Hatred, it turns out, costs money, and just as hatred can be handed down from generation to generation, so can its financial costs. The Economist reports on the legacy of anti-Semitism in Germany:
A new academic study finds that people who live in areas of Germany where persecution of Jews was most intense are less likely to invest in the stockmarket, even today.
The relationship has very strong historical roots. People who live in districts from which Jews were likeliest to be sent to concentration camps under the Nazis are 7.5% less likely to invest in stocks than other Germans; those who live in districts where pogroms occurred during the Black Death (back in the 14th century) are 12% less likely to do so. Surveys also show residents of such districts are less likely to trust the financial sector. […]
The effect of this distrust is that German savers in such districts earn lower returns, because they have lower exposure to the stockmarket. “The legacy of Jewish persecution—distrust of finance—has hindered generations of Germans from accumulating financial wealth,” the authors argue. In other words, “Persecution of minorities reduces not only the long-term wealth of the persecuted, but of the persecutors as well.”
This news shouldn’t surprise. Anti-Semitism appears and flourishes among those who don’t quite get modern life, who jump to simplistic but powerful seeming generalizations about cause and effect in a complex world. The world of the anti-Semite may be dark, with all-powerful, string-pulling Jews controlling everything behind the scenes, but the simplicity and clarity of that picture outweighs the darkness: the anti-Semite thinks he understands the world, and that helps ease the pain of feeling tossed about by incomprehensible forces.
But the clarity is false. The anti-Semite is still baffled, confused and at sea; he or she just doesn’t know it. It’s not surprising that someone laboring under these conceptual handicaps would make foolish life choices and bad investment decisions. Even more alienated and embittered because those poor choices have real consequences, the anti-Semite feels more victimized than ever, and attributes the natural result of his or her poor choices to the scheming Jews who make sure that no gentile will ever get an even break.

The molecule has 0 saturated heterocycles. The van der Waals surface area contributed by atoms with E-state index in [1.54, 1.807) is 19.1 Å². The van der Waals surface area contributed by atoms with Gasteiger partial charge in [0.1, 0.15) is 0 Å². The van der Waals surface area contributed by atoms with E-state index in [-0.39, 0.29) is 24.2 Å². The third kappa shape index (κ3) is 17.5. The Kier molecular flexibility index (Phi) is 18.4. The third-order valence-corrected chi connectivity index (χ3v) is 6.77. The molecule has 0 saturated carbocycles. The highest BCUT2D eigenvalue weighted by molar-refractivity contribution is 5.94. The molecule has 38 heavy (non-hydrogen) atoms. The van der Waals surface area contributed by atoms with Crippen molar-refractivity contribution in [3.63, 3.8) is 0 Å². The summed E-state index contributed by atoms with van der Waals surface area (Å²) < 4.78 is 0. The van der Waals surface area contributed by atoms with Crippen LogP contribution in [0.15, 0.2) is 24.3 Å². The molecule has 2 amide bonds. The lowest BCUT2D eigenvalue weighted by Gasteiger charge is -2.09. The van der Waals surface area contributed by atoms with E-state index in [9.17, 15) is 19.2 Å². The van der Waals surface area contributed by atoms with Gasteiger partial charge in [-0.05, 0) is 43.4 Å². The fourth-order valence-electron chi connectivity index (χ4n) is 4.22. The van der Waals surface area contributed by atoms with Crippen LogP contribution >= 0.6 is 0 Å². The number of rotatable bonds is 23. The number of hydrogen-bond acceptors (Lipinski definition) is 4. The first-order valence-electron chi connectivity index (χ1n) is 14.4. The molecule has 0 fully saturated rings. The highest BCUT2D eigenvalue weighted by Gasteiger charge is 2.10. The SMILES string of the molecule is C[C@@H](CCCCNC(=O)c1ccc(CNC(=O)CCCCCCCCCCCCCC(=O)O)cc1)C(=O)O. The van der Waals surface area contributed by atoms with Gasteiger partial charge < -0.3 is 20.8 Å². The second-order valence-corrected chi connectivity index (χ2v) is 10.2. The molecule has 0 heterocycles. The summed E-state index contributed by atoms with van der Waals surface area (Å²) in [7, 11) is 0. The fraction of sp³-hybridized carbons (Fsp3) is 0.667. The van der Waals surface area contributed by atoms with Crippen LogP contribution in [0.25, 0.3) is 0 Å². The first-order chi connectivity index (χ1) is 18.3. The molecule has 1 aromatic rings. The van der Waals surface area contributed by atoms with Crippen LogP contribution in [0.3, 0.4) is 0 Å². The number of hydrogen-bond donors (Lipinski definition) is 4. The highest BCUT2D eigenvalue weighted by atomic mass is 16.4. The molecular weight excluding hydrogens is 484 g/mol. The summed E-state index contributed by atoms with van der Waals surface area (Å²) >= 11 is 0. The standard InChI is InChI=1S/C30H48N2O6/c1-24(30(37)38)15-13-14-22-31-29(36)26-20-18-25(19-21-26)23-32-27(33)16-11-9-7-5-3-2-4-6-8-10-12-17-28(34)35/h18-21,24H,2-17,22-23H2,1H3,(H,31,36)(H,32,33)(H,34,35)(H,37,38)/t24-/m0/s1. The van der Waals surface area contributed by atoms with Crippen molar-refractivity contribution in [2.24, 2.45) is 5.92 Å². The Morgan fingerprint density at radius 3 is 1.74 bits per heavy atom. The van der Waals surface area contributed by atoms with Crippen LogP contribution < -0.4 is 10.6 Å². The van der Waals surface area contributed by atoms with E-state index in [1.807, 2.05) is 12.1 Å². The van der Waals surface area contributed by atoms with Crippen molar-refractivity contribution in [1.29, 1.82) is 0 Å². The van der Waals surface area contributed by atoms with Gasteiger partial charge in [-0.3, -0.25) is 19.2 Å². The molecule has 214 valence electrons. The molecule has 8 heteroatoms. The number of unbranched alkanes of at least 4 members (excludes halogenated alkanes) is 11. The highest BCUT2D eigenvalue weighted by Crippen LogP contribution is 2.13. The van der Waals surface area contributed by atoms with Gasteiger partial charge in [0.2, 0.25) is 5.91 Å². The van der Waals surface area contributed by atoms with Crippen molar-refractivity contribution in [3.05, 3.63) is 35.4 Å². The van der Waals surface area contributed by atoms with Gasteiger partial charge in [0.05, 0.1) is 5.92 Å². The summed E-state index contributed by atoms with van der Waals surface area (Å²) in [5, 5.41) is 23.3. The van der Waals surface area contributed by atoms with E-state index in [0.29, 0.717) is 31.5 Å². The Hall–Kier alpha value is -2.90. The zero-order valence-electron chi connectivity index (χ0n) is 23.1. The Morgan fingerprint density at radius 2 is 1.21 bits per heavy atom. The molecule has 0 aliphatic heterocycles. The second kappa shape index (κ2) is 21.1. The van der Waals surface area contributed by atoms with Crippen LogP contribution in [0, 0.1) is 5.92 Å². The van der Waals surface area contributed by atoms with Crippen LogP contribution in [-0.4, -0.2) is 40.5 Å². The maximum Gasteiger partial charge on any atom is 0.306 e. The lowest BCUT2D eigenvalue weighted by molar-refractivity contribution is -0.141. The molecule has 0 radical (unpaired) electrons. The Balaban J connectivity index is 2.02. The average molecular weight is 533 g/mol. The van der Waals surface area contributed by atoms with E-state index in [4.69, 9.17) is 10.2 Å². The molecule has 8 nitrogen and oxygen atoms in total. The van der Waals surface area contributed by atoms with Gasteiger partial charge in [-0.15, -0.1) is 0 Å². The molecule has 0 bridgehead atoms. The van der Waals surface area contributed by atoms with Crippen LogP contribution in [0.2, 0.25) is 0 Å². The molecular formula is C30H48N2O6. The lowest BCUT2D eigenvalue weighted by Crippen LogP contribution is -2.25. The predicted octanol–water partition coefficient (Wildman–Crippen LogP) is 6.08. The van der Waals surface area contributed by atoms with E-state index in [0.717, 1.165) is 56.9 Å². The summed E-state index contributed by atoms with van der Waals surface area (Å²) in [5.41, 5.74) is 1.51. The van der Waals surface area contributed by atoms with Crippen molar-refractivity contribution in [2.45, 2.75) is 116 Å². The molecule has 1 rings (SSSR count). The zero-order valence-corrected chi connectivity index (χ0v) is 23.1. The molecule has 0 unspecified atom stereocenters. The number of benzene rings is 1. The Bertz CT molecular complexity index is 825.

The linkage of anti-Semitism with a general distrust of finance could also explain one of the mysteries of our time. Radical jihadi groups boast about their intention to purge the Islamic world of the decadent legacy of Europe, but they’ve made an odd exception. There is one kind of ‘boko’ (western knowledge) that is not ‘haram’: the anti-Semitic filth spewed by European tyrants and demagogues in the last 150 years has found a ready audience among the most radical and anti-western of jihadi groups. It’s an anomaly that we don’t think enough about; why is this piece of western ‘knowledge’ so attractive and compelling while everything else coming from the west is suspect?
The ‘suspicion of finance’ that the researchers found in the historically most anti-Semitic areas of Germany may offer a clue. A common idea among jihadis is that the pervasive role of finance in the west is one of the worst things about it; lending at interest, forbidden in many forms of Islam, is after all the basis of modern commercial life. The association that anti-Semites make between “the Jews” and the role of finance would be the kind of simplification that would appeal to jihadis trying to analyze a world that they can’t understand but that frightens and, they fear, dominates them. Linking “the Jews” with western finance helps jihadis build an all-embracing picture of a shadowy and powerful enemy, and offers the illusion of insight and mastery. The radical (and in some cases, not-so-radical) Islamists who swallow Western urban legends about Jews feel, as so many anti-Semites have felt in the past, that they have discovered a hidden key that opens the door of understanding. It is an expensive and disabling error, but an attractive and glittering one. In any case, the unreflecting credulity which makes crude forgeries like the infamous Protocols of the Elders of Zion so widely popular in Islamist circles today is itself a sign of cultural decadence and intellectual blight.
The popularity of such ideas among large swathes of Middle Eastern opinion has many more consequences than making peace between Israel and its neighbors more difficult. It makes both economic and political success less likely; in the Middle East as in Europe, failure and anti-Semitism go hand in hand.
Interestingly, in the times when Islamic societies were wealthier and more technologically advanced than Christian Europe, those societies were noted for their tolerance of and openness to Jews. It is both sad and revealing that Islamists seeking a return to this ‘golden age’ of Islamic power and prestige think that they should adopt the anti-Semitism of the European Dark Ages rather than the urbane tolerance of their own glorious past.